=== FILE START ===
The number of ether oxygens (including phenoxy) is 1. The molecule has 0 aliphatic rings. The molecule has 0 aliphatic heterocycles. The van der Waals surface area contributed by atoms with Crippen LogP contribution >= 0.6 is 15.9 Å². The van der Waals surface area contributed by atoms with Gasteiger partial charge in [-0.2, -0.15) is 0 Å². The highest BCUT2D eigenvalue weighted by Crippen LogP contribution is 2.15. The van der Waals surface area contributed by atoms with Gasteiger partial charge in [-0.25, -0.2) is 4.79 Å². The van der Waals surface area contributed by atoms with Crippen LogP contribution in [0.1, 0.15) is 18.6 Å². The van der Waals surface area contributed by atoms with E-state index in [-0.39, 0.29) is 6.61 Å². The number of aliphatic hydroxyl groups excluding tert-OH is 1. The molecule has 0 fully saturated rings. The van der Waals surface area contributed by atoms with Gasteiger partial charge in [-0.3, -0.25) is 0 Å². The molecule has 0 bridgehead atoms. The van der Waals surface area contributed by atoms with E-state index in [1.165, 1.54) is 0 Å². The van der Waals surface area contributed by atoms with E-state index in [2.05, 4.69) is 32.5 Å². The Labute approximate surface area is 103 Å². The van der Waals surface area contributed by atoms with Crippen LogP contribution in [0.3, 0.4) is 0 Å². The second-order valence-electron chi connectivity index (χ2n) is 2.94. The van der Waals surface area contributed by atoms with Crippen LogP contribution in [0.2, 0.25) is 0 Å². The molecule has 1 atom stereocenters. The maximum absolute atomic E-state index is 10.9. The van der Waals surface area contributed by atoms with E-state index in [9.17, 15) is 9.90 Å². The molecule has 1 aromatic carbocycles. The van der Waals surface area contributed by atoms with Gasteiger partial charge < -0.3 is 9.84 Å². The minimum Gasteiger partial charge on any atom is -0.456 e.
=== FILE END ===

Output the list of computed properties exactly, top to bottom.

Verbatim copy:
The number of ether oxygens (including phenoxy) is 1. The molecule has 0 aliphatic rings. The molecule has 0 aliphatic heterocycles. The van der Waals surface area contributed by atoms with Crippen LogP contribution >= 0.6 is 15.9 Å². The van der Waals surface area contributed by atoms with Gasteiger partial charge in [-0.2, -0.15) is 0 Å². The highest BCUT2D eigenvalue weighted by Crippen LogP contribution is 2.15. The van der Waals surface area contributed by atoms with Gasteiger partial charge in [-0.25, -0.2) is 4.79 Å². The van der Waals surface area contributed by atoms with Crippen LogP contribution in [0.1, 0.15) is 18.6 Å². The van der Waals surface area contributed by atoms with E-state index in [-0.39, 0.29) is 6.61 Å². The number of aliphatic hydroxyl groups excluding tert-OH is 1. The molecule has 0 fully saturated rings. The van der Waals surface area contributed by atoms with Gasteiger partial charge in [-0.3, -0.25) is 0 Å². The molecule has 0 bridgehead atoms. The van der Waals surface area contributed by atoms with E-state index in [1.165, 1.54) is 0 Å². The van der Waals surface area contributed by atoms with E-state index in [2.05, 4.69) is 32.5 Å². The Labute approximate surface area is 103 Å². The van der Waals surface area contributed by atoms with Crippen LogP contribution in [0.3, 0.4) is 0 Å². The second-order valence-electron chi connectivity index (χ2n) is 2.94. The van der Waals surface area contributed by atoms with Crippen LogP contribution in [0.2, 0.25) is 0 Å². The molecule has 1 atom stereocenters. The maximum absolute atomic E-state index is 10.9. The van der Waals surface area contributed by atoms with E-state index in [9.17, 15) is 9.90 Å². The molecule has 1 aromatic carbocycles. The van der Waals surface area contributed by atoms with Gasteiger partial charge < -0.3 is 9.84 Å². The minimum Gasteiger partial charge on any atom is -0.456 e.